Consumers have been buzzing about advanced technologies for the past year with increasing enthusiasm. If you consume any media at all it would be hard to miss all the articles detailing the brave new world of possibilities, especially as they relate to the autonomous and electrified vehicle market. It’s not just a media sensation, it’s an infusion of capital allocation that’s keeping the dream alive. Manufacturers, suppliers, and tech companies have invested enormous sums of money to make the dream reality.
Not so fast, say Deloitte researchers, Craig A. Giffi, Joseph Vitale Jr., Thomas Schiller, and Ryan Robinson in the latest “advanced technology” report. While it’s difficult to accurately determine the amount of money being shoveled into these new technologies, a recent study by the Brookings Institute estimates investment in the autonomous technology ecosystem to be at least $80 billion over the past three years. Also, according to the report, “Similar levels of investment have recently been announced by several automakers looking to push their global powertrain strategies toward an electric future.”
While we’re at it, there’s more good news along the theme of the “times they are a’changin.’” There has been a huge shift in public acceptance of autonomous technology just over the past year in several major countries. The U.S. saw the percentage of those who feel that autonomous will not be safe drop from 74% to 47%. Similarly, South Korea saw it drop from 81% to 54%; Germany from 72% to 45%; and France from 65% to 37%. Yet, for such rapid change in public opinion year-over-year, the report also points out that “it still leaves almost half of consumers in most markets doubting the safety of this technology.”
Everyone generally accepts that public opinion will continue to shift in the positive acceptance direction. The problem is there is strong evidence that current business models will not sustain the frantic pace of capital allocations currently flowing into the autonomous drive and electric powertrain development. Cooling global conditions threaten to derail several key automotive markets around the world, and it is therefore unlikely that OEMs, suppliers, and technology companies can keep up.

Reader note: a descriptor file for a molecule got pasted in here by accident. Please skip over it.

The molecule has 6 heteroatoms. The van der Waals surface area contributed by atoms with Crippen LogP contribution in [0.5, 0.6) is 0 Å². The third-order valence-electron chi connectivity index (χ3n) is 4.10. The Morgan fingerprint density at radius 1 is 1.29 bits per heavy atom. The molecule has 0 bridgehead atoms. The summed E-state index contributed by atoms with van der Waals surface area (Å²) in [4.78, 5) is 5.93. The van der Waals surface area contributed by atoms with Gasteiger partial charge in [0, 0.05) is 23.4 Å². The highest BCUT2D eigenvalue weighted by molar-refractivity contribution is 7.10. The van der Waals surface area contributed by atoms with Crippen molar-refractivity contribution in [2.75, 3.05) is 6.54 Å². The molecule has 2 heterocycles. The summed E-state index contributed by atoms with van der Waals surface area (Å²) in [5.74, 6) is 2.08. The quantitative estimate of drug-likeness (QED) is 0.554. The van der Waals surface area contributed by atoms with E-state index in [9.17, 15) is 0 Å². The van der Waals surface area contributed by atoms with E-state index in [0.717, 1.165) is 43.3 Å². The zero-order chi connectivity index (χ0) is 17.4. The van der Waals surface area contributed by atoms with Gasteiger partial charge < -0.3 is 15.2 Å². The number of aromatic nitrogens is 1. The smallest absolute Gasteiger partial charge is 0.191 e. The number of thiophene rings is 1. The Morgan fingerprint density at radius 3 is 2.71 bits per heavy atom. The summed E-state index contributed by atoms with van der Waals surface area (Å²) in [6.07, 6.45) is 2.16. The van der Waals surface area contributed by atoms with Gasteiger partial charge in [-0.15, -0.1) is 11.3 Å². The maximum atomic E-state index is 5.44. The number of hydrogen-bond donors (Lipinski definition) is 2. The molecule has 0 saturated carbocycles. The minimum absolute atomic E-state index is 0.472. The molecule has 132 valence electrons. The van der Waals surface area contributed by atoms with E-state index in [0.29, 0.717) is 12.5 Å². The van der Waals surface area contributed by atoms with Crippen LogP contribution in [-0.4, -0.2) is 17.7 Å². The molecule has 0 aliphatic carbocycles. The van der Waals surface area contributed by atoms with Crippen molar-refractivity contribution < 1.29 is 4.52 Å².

“Even companies that are actively looking for ways to maintain a level of focused investment through market rationalization, brand divestitures, or operational cost cutting are likely to find it difficult,” according to the report. The report reminds us that the automotive market itself is a mature, 100-year-old industry. Autonomous and EV technology is not mainstream enough yet for widespread, immediate adoption. In other words, the tech is not yet mature enough.
Thus, here are the three essential takeaways the report offers for industry stakeholders:
1. Create new business models
The B to C model isn’t going to cut it with the traditional high fixed costs that automakers currently absorb. While consumers are excited about the technology, there are limits to how much they’re willing to pay. There is opportunity here for disruptors to capitalize on investments with the right business model solutions that could generate more appropriate levels of return. The technology, in this case, just might be the easy part.
2. Stay up to date with regulators and policy makers
Eventually, standards will be imposed on the new technology. According to the report, “Early, active, and consistent involvement with regulators in tandem with ecosystem partners is essential to best inform investment decisions and market plans.” In this sense, investment in EV technology is probably the safer bet since it is so far ahead in terms of regulatory development. They say that the challenges for autonomous may be more varied and, therefore, more difficult to time the level of investment.
3. Pursue the future by remaining grounded in the present
Given the sheer size of the total vehicle population, and that each one now lasts 10-15 years or more, the kind of transformational change that comes with autonomous driving and electric powertrains will likely take several decades to reach a tipping point. Stay in reality and be wary of the frenzy. Again, the industry is a century old.